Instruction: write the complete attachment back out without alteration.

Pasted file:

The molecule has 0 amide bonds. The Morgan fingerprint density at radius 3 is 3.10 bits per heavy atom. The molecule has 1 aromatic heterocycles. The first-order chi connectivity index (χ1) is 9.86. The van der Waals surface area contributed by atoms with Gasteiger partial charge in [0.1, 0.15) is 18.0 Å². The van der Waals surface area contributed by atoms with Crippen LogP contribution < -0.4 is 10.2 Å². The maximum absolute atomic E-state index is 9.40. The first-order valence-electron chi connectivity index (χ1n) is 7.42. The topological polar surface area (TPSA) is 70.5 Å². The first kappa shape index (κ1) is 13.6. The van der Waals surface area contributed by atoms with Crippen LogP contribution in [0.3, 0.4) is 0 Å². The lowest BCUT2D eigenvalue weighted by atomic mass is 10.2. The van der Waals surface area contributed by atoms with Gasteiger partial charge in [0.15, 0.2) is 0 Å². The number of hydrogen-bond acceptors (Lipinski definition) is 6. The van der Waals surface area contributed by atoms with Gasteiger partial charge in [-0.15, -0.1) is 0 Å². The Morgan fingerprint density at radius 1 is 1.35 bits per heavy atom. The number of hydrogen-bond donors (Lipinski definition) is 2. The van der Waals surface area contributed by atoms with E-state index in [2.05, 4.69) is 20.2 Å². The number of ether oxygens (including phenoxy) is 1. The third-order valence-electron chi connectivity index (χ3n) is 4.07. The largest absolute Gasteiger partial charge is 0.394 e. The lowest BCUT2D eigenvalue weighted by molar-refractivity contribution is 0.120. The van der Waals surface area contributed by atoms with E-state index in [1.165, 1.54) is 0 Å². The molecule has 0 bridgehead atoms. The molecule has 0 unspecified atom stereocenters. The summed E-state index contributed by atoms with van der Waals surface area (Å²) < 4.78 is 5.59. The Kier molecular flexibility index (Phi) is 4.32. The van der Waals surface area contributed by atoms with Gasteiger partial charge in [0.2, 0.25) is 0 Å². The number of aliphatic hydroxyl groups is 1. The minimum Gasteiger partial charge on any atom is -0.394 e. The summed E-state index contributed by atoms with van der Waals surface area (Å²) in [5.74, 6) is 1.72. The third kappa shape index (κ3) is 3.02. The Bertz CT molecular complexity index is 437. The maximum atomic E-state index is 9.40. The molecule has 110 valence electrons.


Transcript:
The molecule has 0 amide bonds. The Morgan fingerprint density at radius 3 is 3.10 bits per heavy atom. The molecule has 1 aromatic heterocycles. The first-order chi connectivity index (χ1) is 9.86. The van der Waals surface area contributed by atoms with Gasteiger partial charge in [0.1, 0.15) is 18.0 Å². The van der Waals surface area contributed by atoms with Crippen LogP contribution < -0.4 is 10.2 Å². The maximum absolute atomic E-state index is 9.40. The first-order valence-electron chi connectivity index (χ1n) is 7.42. The topological polar surface area (TPSA) is 70.5 Å². The first kappa shape index (κ1) is 13.6. The van der Waals surface area contributed by atoms with Crippen LogP contribution in [0.3, 0.4) is 0 Å². The lowest BCUT2D eigenvalue weighted by atomic mass is 10.2. The van der Waals surface area contributed by atoms with Gasteiger partial charge in [0.15, 0.2) is 0 Å². The number of hydrogen-bond acceptors (Lipinski definition) is 6. The van der Waals surface area contributed by atoms with Gasteiger partial charge in [-0.15, -0.1) is 0 Å². The Morgan fingerprint density at radius 1 is 1.35 bits per heavy atom. The number of hydrogen-bond donors (Lipinski definition) is 2. The van der Waals surface area contributed by atoms with E-state index in [2.05, 4.69) is 20.2 Å². The number of ether oxygens (including phenoxy) is 1. The third-order valence-electron chi connectivity index (χ3n) is 4.07. The largest absolute Gasteiger partial charge is 0.394 e. The lowest BCUT2D eigenvalue weighted by molar-refractivity contribution is 0.120. The van der Waals surface area contributed by atoms with E-state index in [1.165, 1.54) is 0 Å². The molecule has 0 bridgehead atoms. The molecule has 0 unspecified atom stereocenters. The summed E-state index contributed by atoms with van der Waals surface area (Å²) < 4.78 is 5.59. The Kier molecular flexibility index (Phi) is 4.32. The van der Waals surface area contributed by atoms with Gasteiger partial charge in [0.2, 0.25) is 0 Å². The number of aliphatic hydroxyl groups is 1. The minimum Gasteiger partial charge on any atom is -0.394 e. The summed E-state index contributed by atoms with van der Waals surface area (Å²) in [5.74, 6) is 1.72. The third kappa shape index (κ3) is 3.02. The Bertz CT molecular complexity index is 437. The maximum atomic E-state index is 9.40. The molecule has 110 valence electrons.